It’s not often that I go into a show not knowing what to expect. Most of the time, the band has been on tour for a while and there are photos plastered all over social media of the stage setup and the set list and the lighting. Their show at Massey Hall was the first stop on Of Monsters and Men’s current world tour, and not having in inkling of what would happen was complete bliss. And it turned out that the concert, the ninety minutes the band spent onstage, would be complete bliss as well.
For a while, it felt a little bit like Of Monsters and Men had dropped off the face of the earth. “Little Talks” had been a huge hit, and their debut album was incredible, and then everything just stopped and we didn’t really hear anything from them. And after some waiting, they reappeared with the release of “Crystals” and an album announcement, and with another song a couple months later. And everything felt solid and the new tracks sounded great and I started getting excited for the album, titled Beneath the Skin, which is set to be released on June ninth.
The tickets for their Massey Hall show sold out in seconds. And that meant that my best friend Katelyn and I couldn’t get tickets, and Katelyn was upset, and things felt rough. When you love a band, it’s hard to cope with not being able to see them live. And then an Instagram contest hosted by Sonic Boom came to our rescue, and a miracle happened and I won the tickets. I had no idea what to expect from Of Monsters and Men and, to be honest, I hadn’t listened to them in a while, but I was anxious to hear what they had to offer. Obviously there was a solid chance that we would be among the first to hear their new content, and that excited me beyond belief.
The band opened with two brand new songs, and they hit me in a way I can barely describe. All of a sudden I remembered just how important Of Monsters and Men are. They manage to delve deep into your emotions and reach things that are difficult to grasp, but they do it in an elegant, open way that lets you just submit yourself to their power. The new tracks seem heavier; they pull at strings and captivate you from the opening chord. I’m usually hesitant when bands play new content at shows because you lose the ability to sing along, but Of Monsters and Men still managed to have hands in the air and smiling faces from every audience member with the introduction of each new song. Their two previously released singles, “Crystals,” and “I Of the Storm” were also warmly welcomed with claps and shouts of happiness.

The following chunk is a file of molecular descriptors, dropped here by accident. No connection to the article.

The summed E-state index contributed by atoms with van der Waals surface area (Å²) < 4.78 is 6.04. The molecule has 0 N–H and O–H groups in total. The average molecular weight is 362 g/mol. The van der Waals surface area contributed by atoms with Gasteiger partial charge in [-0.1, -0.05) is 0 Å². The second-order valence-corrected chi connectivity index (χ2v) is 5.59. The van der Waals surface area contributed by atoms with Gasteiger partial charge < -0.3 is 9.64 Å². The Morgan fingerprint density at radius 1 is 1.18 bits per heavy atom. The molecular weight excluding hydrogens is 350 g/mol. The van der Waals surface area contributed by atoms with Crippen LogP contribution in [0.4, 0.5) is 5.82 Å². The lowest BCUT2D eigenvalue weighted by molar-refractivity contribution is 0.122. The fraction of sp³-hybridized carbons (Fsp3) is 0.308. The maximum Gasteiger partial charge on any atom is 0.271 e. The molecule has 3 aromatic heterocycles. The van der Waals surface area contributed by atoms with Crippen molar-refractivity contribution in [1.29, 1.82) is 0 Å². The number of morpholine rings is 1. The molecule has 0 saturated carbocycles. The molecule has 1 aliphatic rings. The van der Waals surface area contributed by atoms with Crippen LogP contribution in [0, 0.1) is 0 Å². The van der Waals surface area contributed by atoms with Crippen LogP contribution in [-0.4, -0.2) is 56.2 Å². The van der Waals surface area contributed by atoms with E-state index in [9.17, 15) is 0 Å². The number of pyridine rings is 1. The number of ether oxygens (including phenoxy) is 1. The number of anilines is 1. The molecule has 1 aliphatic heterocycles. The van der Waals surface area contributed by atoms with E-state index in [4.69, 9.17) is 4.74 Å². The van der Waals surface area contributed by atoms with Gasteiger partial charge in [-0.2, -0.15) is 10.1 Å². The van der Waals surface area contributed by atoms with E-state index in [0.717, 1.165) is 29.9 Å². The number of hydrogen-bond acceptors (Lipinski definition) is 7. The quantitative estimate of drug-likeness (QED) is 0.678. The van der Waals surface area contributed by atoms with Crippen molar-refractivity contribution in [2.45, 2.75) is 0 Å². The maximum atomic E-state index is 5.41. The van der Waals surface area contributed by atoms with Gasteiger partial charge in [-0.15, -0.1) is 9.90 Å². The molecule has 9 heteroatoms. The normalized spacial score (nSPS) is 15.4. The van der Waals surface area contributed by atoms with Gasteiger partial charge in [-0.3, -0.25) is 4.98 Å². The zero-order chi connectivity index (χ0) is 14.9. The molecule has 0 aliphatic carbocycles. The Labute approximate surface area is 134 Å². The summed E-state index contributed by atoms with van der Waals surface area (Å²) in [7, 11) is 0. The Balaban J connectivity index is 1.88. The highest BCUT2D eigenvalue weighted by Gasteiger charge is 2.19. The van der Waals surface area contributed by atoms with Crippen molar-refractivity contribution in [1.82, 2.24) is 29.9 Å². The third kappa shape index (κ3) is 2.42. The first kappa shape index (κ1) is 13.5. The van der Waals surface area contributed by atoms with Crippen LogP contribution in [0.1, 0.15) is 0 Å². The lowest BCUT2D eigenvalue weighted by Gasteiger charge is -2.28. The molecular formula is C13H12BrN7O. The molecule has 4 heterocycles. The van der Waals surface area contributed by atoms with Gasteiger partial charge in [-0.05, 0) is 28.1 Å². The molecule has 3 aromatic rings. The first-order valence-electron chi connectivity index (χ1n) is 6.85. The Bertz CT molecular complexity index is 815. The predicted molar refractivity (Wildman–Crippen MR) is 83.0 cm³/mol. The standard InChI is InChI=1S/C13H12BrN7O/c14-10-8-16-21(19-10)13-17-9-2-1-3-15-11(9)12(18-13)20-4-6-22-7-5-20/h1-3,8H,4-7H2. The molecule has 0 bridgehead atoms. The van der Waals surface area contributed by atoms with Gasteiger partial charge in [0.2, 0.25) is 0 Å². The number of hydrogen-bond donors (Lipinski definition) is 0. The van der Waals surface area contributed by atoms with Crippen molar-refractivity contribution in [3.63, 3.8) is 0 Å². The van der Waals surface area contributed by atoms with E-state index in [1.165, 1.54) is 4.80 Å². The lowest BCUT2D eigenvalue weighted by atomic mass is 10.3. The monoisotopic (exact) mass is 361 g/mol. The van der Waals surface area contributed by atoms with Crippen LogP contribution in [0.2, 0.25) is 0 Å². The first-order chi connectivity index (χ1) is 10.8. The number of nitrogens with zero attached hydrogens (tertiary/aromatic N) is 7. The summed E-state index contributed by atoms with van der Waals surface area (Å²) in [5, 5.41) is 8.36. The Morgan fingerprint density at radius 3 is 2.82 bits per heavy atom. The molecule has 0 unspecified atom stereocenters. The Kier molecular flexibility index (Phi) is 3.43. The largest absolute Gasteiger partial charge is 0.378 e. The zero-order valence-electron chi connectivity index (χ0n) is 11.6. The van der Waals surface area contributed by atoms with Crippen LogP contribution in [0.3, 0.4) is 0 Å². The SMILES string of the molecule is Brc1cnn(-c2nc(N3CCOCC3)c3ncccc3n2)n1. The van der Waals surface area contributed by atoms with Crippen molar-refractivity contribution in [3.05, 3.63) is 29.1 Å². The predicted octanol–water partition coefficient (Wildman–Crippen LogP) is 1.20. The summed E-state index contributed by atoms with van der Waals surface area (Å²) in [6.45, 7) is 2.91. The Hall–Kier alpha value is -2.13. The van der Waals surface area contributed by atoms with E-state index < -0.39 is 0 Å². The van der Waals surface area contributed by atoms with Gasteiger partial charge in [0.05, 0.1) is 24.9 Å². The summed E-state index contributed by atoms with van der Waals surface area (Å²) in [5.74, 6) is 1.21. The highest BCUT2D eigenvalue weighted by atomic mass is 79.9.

Of course, the show would not have been complete unless the band played their well-known songs. “Little Talks” and “Mountain Sound” brought standing ovations and the crowd sang along to every single word. Slower tracks like “King and Lionheart” got everyone emotional, something that I’ve learned to welcome when at a gig. For some reason, I had completely forgotten about “Lakehouse,” which is one of my favourite OMAM songs, and as soon as they began playing it, I felt whole. It brought everyone to their feet, it lit up the audience, and it united the venue. There’s something extremely special about standing in a crowd with their hands in the air and their voices yelling out lyrics to their favourite tracks. Everything feels positive and nothing feels wrong.
Of Monsters and Men know how to play to a crowd and how to interact with their fans. They’re gracious and happy and every moment of the show felt uplifting, even as they were playing seemingly depressing songs. I felt empowered. I felt happy and carefree. The band manages to bring a sense of freedom to their audience with each song they play, and that’s hard to do. The concert was something I needed, and I didn’t fully realize that until I was there. It was the kind of gig that reaffirms your existence and the goodness of life. And that was special. Of Monsters and Men know what they’re doing, and they do it well. If you can get to one of their shows, you should go. Let it change you.
Of Monsters and Men
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